India has what it takes to sit at the high table. But, it is not able to get past the finish line when it matters.
It is a little over 24 hours since India lost its semi-final match against New Zealand in the cricket World Cup being played in England. So, post-postmortems are in order still. They are coming thick and fast. Let me add mine, since I was on the ground for a match that was spread over two days.
But, like all post-postmortems go, this too has the benefit of hindsight. Therefore, I leave it to readers to take it with a handful of salt and not just a pinch of salt. Second, it is ‘a’ view and not ‘the’ view.
We are about 10 of us who had planned and paid for watching the cricket World Cup semi-finals and finals in England several months ago. Of course, at that time, there was no expectation that India would be in the last four.
But, since India made it to the last four comfortably, topping the league, after Australia had unexpectedly lost to South Africa in their last league encounter, and was facing New Zealand – a team that had lost momentum in the closing stages of the league phase, losing three of its matches – hopes and expectations were running high.
About six of us reached Manchester by train on Monday afternoon – Manchester Piccadilly Station. Manchester City itself presents the impression of a city past its prime. Most places, including the so-called monuments look like they need at least a coat of paint, if not full-scale renovation.
Finding homeless people on the street is not hard. The city claims itself to be one of the fastest growing cities in Europe and, to be fair, one sights enough overhead cranes. Tram service works but not cheap and English coffee is as lousy as ever. Back to cricket.
On our way to the hotel, we checked the odds Ladbrokes was offering. If you bet 5 pounds on New Zealand, you win 16.5 pounds if NZ ended up winning the match. If you bet 5 pounds on India, you would win only 6.5 pounds. Those were the odds on offer on the eve of the match.
Clearly, India was the favourite. It simply had to show up and it would be in the finals. That is what the fans thought and that is why the disappointment is deep and wrenching for many. Expectations were riding high. It is a case of ‘so near; yet so far away’ for the Indian cricket team. It has been the story of Indian sports in general.
We do not know if the players thought so too and whether they were complacent on account of that. One can always guess and come up with one’s pet theories. But, I think not.
To preview my conclusion based on proximate causes, I would state right up front that New Zealand assessed the conditions better than India did and adapted better. Of course, NZ won the toss and that helped. Teams batting second in this tournament had, in general, struggled to win. The toss plays such a crucial role in the outcomes. It is such a random thing and it should not have such a disproportionate importance in the outcome. But, it does. Hard to say if it did, in this match, however.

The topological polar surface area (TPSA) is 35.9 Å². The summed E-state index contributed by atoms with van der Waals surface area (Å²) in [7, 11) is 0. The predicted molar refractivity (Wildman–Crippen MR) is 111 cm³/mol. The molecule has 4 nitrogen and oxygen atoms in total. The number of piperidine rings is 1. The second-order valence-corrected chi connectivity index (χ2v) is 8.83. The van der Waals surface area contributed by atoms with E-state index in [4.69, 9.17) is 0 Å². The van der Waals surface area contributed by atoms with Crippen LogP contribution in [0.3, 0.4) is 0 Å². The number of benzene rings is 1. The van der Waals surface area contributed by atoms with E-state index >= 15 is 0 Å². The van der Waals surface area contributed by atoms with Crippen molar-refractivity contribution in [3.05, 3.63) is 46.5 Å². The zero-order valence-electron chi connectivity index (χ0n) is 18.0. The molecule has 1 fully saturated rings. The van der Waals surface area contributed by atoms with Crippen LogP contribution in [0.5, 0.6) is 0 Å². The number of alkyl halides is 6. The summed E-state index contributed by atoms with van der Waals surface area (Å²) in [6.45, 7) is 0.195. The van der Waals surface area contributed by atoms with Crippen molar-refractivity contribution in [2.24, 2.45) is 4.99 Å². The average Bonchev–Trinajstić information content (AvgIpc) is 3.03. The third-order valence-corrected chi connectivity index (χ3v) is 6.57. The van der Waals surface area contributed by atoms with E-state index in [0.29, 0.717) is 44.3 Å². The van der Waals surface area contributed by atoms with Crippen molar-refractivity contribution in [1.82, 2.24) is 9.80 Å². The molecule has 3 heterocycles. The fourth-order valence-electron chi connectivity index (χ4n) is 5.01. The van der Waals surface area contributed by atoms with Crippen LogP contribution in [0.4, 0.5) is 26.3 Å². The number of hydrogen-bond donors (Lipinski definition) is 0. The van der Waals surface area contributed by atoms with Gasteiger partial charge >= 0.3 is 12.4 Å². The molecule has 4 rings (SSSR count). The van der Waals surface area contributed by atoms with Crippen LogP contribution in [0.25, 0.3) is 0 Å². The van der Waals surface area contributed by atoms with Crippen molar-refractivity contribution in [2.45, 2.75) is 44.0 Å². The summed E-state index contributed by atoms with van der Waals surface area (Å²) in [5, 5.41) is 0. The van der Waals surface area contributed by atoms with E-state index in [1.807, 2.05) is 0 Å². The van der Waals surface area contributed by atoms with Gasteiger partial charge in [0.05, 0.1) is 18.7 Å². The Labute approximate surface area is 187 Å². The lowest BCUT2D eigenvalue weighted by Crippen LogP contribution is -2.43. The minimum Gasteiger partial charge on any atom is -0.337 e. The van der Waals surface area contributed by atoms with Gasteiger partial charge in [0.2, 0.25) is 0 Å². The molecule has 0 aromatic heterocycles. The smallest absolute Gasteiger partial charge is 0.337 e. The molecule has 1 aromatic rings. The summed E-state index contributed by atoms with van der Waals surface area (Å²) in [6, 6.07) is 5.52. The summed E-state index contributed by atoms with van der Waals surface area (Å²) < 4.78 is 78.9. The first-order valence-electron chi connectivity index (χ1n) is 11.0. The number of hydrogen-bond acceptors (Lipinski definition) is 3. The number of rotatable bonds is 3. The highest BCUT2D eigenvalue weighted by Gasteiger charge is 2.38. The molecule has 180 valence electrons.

It was not an easy wicket to bat on, the atmospheric condition was heavy and the ball was moving around, at least in the first few overs. Indian pacers, though they bowled well, could not pick up more than one wicket in the first 10 overs. New Zealand picked up three and conceded fewer runs in the first 10 overs. On a pitch like this, a score under 230 could be chased down.
Anything above that was going to be harder to get was a view that I shared with my group, when NZ was batting. In fact, I said that India had to keep NZ under 227 that South Africa scored against them in the tournament’s opening game for India. In the end, India conceded 12 more than that. That was to prove important. NZ had not lost wickets and that explains the precious extra runs.
Their spinner bowled far better than ours. Yuzvendra Chahal ran in a little too fast for my taste and bowled too flat too. His last two overs went for plenty. Could India have gone with Mohammed Shami instead of Chahal considering that the forecast for the two days of 9-10 July were for rains, overcast conditions and low temperatures? Perhaps, they should have, considering that they were playing Ravindra Jadeja who bowled rather well for his 10 overs.
Should India have sent Mahendra Singh Dhoni up the order? From Sunil Gavaskar to friends in my group to my daughter’s group felt so. Well, I have a different point of view. The team management wanted someone in reserve to bat through the 50 overs and they were prepared to get some extra runs with hitters such that the pressure on Dhoni would not be too big. Further, of the three batsmen who went ahead of Dhoni – Rishabh Pant, Hardik Pandya and Dinesh Karthik – two did well.
Pant perished because he could not bear the thought of giving Mitchell Santner two consecutive maiden overs. Pressure got to him. Pandya, may be, thought it was time to accelerate. Karthik had done well to soak up the pressure but fell to what, some thought, was the catch of the tournament. On being sent in at number 5 or 6, if Dhoni had perished to Santner, then people would turn around and argue that, for better or worse, Dhoni should have been held back for this crucial chase, for India to bat deep. Remember, hindsight is 20/20.
As for those who blame Pant’s ‘rash’ stroke, here is Siddharth Vaidyanathan’s tweet:
Rishabh Pant 32 off 56 in a World Cup semi-final. The guy is 21 man. Leave your curses aside. Give the guy a hand. Top order fell like dominoes. The kid gave you some runs. May this be his first World Cup of many.— Siddhartha Vaidyanathan (@sidvee) July 10, 2019
‘Savour’ this statistic from Mazher Arshad: